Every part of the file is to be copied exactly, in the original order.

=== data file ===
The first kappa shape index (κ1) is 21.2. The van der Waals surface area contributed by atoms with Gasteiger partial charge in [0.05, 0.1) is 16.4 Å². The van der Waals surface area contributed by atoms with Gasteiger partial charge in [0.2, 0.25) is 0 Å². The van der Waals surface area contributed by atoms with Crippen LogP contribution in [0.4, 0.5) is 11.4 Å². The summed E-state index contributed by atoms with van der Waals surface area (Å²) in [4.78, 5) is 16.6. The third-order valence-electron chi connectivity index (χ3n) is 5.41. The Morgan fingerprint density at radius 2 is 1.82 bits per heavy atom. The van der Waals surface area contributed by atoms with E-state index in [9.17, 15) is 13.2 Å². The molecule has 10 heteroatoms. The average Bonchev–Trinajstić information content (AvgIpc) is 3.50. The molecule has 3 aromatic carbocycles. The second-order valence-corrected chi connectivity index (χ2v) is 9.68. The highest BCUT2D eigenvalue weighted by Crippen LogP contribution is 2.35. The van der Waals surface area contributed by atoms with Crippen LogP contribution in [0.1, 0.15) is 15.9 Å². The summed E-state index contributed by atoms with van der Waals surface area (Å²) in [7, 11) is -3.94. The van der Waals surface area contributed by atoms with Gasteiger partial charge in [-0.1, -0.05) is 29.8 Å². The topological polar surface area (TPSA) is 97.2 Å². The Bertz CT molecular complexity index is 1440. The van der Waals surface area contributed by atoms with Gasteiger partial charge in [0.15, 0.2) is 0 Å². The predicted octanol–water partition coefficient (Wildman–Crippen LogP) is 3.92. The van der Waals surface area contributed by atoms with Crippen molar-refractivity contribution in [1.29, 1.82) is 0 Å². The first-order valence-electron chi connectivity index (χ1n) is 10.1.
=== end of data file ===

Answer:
The first kappa shape index (κ1) is 21.2. The van der Waals surface area contributed by atoms with Gasteiger partial charge in [0.05, 0.1) is 16.4 Å². The van der Waals surface area contributed by atoms with Gasteiger partial charge in [0.2, 0.25) is 0 Å². The van der Waals surface area contributed by atoms with Crippen LogP contribution in [0.4, 0.5) is 11.4 Å². The summed E-state index contributed by atoms with van der Waals surface area (Å²) in [4.78, 5) is 16.6. The third-order valence-electron chi connectivity index (χ3n) is 5.41. The Morgan fingerprint density at radius 2 is 1.82 bits per heavy atom. The van der Waals surface area contributed by atoms with E-state index in [9.17, 15) is 13.2 Å². The molecule has 10 heteroatoms. The average Bonchev–Trinajstić information content (AvgIpc) is 3.50. The molecule has 3 aromatic carbocycles. The second-order valence-corrected chi connectivity index (χ2v) is 9.68. The highest BCUT2D eigenvalue weighted by Crippen LogP contribution is 2.35. The van der Waals surface area contributed by atoms with Crippen LogP contribution in [0.1, 0.15) is 15.9 Å². The summed E-state index contributed by atoms with van der Waals surface area (Å²) in [7, 11) is -3.94. The van der Waals surface area contributed by atoms with Gasteiger partial charge in [-0.1, -0.05) is 29.8 Å². The topological polar surface area (TPSA) is 97.2 Å². The Bertz CT molecular complexity index is 1440. The van der Waals surface area contributed by atoms with Gasteiger partial charge in [0.15, 0.2) is 0 Å². The predicted octanol–water partition coefficient (Wildman–Crippen LogP) is 3.92. The van der Waals surface area contributed by atoms with Crippen molar-refractivity contribution in [1.29, 1.82) is 0 Å². The first-order valence-electron chi connectivity index (χ1n) is 10.1.